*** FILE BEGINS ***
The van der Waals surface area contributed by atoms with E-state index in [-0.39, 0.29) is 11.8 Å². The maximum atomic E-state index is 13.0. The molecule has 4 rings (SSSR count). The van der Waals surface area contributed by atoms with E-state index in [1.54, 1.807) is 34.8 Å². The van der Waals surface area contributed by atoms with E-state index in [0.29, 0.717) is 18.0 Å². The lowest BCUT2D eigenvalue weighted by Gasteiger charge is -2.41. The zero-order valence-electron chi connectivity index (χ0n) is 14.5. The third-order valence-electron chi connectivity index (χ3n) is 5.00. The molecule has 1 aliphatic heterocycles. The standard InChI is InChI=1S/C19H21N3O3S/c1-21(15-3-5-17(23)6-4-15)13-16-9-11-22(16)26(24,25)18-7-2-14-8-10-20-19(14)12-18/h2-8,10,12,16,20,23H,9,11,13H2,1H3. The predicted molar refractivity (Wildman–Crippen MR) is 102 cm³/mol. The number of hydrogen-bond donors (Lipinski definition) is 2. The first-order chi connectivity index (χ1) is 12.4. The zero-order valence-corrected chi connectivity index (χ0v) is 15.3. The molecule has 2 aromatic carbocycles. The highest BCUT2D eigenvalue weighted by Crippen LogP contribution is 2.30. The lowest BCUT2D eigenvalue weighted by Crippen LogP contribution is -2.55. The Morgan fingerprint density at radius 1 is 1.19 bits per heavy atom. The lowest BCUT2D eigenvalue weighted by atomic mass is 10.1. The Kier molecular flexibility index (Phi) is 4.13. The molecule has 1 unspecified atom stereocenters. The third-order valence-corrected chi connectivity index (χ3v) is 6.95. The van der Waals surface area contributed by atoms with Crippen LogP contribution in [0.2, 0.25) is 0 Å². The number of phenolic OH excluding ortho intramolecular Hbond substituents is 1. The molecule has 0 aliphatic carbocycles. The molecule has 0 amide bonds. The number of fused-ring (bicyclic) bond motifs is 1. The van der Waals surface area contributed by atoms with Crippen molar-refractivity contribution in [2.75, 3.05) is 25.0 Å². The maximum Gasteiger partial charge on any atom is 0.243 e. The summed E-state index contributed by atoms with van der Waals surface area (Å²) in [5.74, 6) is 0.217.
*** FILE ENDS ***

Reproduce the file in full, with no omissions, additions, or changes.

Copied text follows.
The van der Waals surface area contributed by atoms with E-state index in [-0.39, 0.29) is 11.8 Å². The maximum atomic E-state index is 13.0. The molecule has 4 rings (SSSR count). The van der Waals surface area contributed by atoms with E-state index in [1.54, 1.807) is 34.8 Å². The van der Waals surface area contributed by atoms with E-state index in [0.29, 0.717) is 18.0 Å². The lowest BCUT2D eigenvalue weighted by Gasteiger charge is -2.41. The zero-order valence-electron chi connectivity index (χ0n) is 14.5. The third-order valence-electron chi connectivity index (χ3n) is 5.00. The molecule has 1 aliphatic heterocycles. The standard InChI is InChI=1S/C19H21N3O3S/c1-21(15-3-5-17(23)6-4-15)13-16-9-11-22(16)26(24,25)18-7-2-14-8-10-20-19(14)12-18/h2-8,10,12,16,20,23H,9,11,13H2,1H3. The predicted molar refractivity (Wildman–Crippen MR) is 102 cm³/mol. The number of hydrogen-bond donors (Lipinski definition) is 2. The first-order chi connectivity index (χ1) is 12.4. The zero-order valence-corrected chi connectivity index (χ0v) is 15.3. The molecule has 2 aromatic carbocycles. The highest BCUT2D eigenvalue weighted by Crippen LogP contribution is 2.30. The lowest BCUT2D eigenvalue weighted by Crippen LogP contribution is -2.55. The Morgan fingerprint density at radius 1 is 1.19 bits per heavy atom. The lowest BCUT2D eigenvalue weighted by atomic mass is 10.1. The Kier molecular flexibility index (Phi) is 4.13. The molecule has 1 unspecified atom stereocenters. The third-order valence-corrected chi connectivity index (χ3v) is 6.95. The van der Waals surface area contributed by atoms with Crippen LogP contribution in [0.2, 0.25) is 0 Å². The number of phenolic OH excluding ortho intramolecular Hbond substituents is 1. The molecule has 0 aliphatic carbocycles. The molecule has 0 amide bonds. The number of fused-ring (bicyclic) bond motifs is 1. The van der Waals surface area contributed by atoms with Crippen molar-refractivity contribution in [2.75, 3.05) is 25.0 Å². The maximum Gasteiger partial charge on any atom is 0.243 e. The summed E-state index contributed by atoms with van der Waals surface area (Å²) in [5.74, 6) is 0.217.